Skip directly to search Skip directly to A to Z list Skip directly to page options Skip directly to site content

NIOSHTIC-2 Publications Search

Search Results

Assessment of an aerosol treatment to improve air quality in a swine concentrated animal feeding operation (CAFO).

Authors
Rule-AM; Chapin-AR; McCarthy-SA; Gibson-KE; Schwab-KJ; Buckley-TJ
Source
Environ Sci Technol 2005 Dec; 39(24):9649-9655
NIOSHTIC No.
20037380
Abstract
Poor air quality within swine concentrated animal feeding operations (CAFOs) poses a threat to workers, the surrounding community, and farm production. Accordingly, the current study was conducted to evaluate a technology for reducing air pollution including particulate matter (PM), viable bacteria, and ammonia within such a facility. The technology consists of an acid-oil-alcohol aerosol applied daily. Its effectiveness was evaluated by comparing air quality from before to after treatment and between treated and untreated sides of a barn separated by an impervious partition. On the untreated side, air quality was typical for a swine CAFO, with mean PM2.5 of 0.28 mg/m3 and PM(TOT) of 1.5 mg/m3. The treatment yielded a reduction in PM concentration of 75-90% from before to after treatment. Effectiveness increased with time, application, and particle size (40% reduction for 1 microm and 90% for >10 microm). Airborne bacteria levels (total bacteria, Enterobacteriaceae, and gram-positive cocci) decreased one logarithmic unit after treatment. In contrast, treatment had no effect on ammonia concentrations. These findings demonstrate the effectiveness of an intervention in yielding exposure and emission reductions.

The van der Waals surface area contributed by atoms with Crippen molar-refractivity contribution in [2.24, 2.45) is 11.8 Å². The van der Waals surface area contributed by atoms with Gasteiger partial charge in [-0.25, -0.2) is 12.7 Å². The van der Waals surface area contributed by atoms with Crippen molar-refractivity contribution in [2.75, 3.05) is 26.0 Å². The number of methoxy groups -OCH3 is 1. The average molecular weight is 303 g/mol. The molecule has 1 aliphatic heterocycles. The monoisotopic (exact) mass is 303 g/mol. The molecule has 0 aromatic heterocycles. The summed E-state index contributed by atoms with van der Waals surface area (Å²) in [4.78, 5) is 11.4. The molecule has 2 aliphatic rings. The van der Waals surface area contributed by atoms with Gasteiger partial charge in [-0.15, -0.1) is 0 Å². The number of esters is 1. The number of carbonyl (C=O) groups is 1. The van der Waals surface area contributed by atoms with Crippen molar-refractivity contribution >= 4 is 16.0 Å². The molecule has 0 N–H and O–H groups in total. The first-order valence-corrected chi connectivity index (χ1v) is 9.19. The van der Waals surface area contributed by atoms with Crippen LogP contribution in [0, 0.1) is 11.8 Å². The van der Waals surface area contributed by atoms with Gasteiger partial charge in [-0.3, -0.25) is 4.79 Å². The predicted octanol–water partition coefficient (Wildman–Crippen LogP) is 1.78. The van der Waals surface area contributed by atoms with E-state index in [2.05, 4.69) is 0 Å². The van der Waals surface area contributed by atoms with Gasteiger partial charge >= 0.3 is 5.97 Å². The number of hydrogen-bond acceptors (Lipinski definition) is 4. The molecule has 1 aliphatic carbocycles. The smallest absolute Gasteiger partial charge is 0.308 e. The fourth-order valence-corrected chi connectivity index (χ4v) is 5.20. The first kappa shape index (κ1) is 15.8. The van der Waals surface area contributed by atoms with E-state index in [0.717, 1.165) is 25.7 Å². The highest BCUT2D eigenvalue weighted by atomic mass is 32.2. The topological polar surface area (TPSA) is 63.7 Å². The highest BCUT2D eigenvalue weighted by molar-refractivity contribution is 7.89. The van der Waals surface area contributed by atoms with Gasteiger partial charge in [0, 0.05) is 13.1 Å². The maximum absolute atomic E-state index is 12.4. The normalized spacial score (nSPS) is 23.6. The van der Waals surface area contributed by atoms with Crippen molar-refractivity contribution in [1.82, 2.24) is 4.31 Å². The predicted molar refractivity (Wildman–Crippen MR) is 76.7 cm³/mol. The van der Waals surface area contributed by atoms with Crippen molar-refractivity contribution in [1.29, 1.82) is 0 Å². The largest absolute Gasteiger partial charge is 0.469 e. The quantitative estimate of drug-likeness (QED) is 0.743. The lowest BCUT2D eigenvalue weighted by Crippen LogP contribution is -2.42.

Keywords
Air-quality; Air-quality-measurement; Air-sampling; Air-sampling-equipment; Air-sampling-techniques; Air-treatment; Air-treatment-equipment; Aerosols; Animals; Bacteria; Particulates
Contact
Timothy J. Buckley, Department of Environmental Health Sciences, Johns Hopkins Bloomberg School of Public Health, 615 N. Wolfe St. (Room E6614), Baltimore,MD21205
CODEN
ESTHAG
Publication Date
20051201
Document Type
Journal Article
Email Address
tbuckley@jhsph.edu
Funding Type
Grant
Fiscal Year
2006
NTIS Accession No.
NTIS Price
Identifying No.
Grant-Number-T42-CCT-310419; Grant-Number-T42-OH-008428
Issue of Publication
24
ISSN
0013-936X
Source Name
Environmental Science and Technology
State
MD
Performing Organization
Johns Hopkins University
TOP